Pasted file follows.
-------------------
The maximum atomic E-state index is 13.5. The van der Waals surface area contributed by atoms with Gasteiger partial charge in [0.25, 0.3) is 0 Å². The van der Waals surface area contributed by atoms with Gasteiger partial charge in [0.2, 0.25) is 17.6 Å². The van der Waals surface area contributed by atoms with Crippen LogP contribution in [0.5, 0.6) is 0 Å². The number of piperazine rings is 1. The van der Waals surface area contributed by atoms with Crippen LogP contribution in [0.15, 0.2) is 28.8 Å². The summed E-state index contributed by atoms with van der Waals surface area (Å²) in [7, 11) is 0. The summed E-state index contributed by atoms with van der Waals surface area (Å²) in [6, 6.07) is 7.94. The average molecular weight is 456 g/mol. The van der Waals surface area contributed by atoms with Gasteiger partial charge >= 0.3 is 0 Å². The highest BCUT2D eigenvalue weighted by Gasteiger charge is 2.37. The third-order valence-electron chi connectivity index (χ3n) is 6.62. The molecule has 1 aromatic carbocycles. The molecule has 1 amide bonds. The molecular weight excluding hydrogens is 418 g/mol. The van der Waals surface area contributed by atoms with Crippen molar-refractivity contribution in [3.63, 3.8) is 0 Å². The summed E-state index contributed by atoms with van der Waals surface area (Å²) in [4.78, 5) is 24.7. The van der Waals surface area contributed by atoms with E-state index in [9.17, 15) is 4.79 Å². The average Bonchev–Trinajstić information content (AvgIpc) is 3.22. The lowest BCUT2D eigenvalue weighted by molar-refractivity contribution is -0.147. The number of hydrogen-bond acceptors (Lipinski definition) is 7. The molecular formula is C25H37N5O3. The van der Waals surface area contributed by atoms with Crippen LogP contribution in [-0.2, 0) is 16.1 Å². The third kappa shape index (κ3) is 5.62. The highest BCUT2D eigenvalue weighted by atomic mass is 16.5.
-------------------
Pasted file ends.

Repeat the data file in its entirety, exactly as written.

The maximum atomic E-state index is 13.5. The van der Waals surface area contributed by atoms with Gasteiger partial charge in [0.25, 0.3) is 0 Å². The van der Waals surface area contributed by atoms with Gasteiger partial charge in [0.2, 0.25) is 17.6 Å². The van der Waals surface area contributed by atoms with Crippen LogP contribution in [0.5, 0.6) is 0 Å². The number of piperazine rings is 1. The van der Waals surface area contributed by atoms with Crippen LogP contribution in [0.15, 0.2) is 28.8 Å². The summed E-state index contributed by atoms with van der Waals surface area (Å²) in [7, 11) is 0. The summed E-state index contributed by atoms with van der Waals surface area (Å²) in [6, 6.07) is 7.94. The average molecular weight is 456 g/mol. The van der Waals surface area contributed by atoms with Gasteiger partial charge >= 0.3 is 0 Å². The highest BCUT2D eigenvalue weighted by Gasteiger charge is 2.37. The third-order valence-electron chi connectivity index (χ3n) is 6.62. The molecule has 1 aromatic carbocycles. The molecule has 1 amide bonds. The molecular weight excluding hydrogens is 418 g/mol. The van der Waals surface area contributed by atoms with Crippen molar-refractivity contribution in [3.63, 3.8) is 0 Å². The summed E-state index contributed by atoms with van der Waals surface area (Å²) in [4.78, 5) is 24.7. The van der Waals surface area contributed by atoms with E-state index in [9.17, 15) is 4.79 Å². The average Bonchev–Trinajstić information content (AvgIpc) is 3.22. The lowest BCUT2D eigenvalue weighted by molar-refractivity contribution is -0.147. The number of hydrogen-bond acceptors (Lipinski definition) is 7. The molecular formula is C25H37N5O3. The van der Waals surface area contributed by atoms with Crippen LogP contribution in [-0.2, 0) is 16.1 Å². The third kappa shape index (κ3) is 5.62. The highest BCUT2D eigenvalue weighted by atomic mass is 16.5.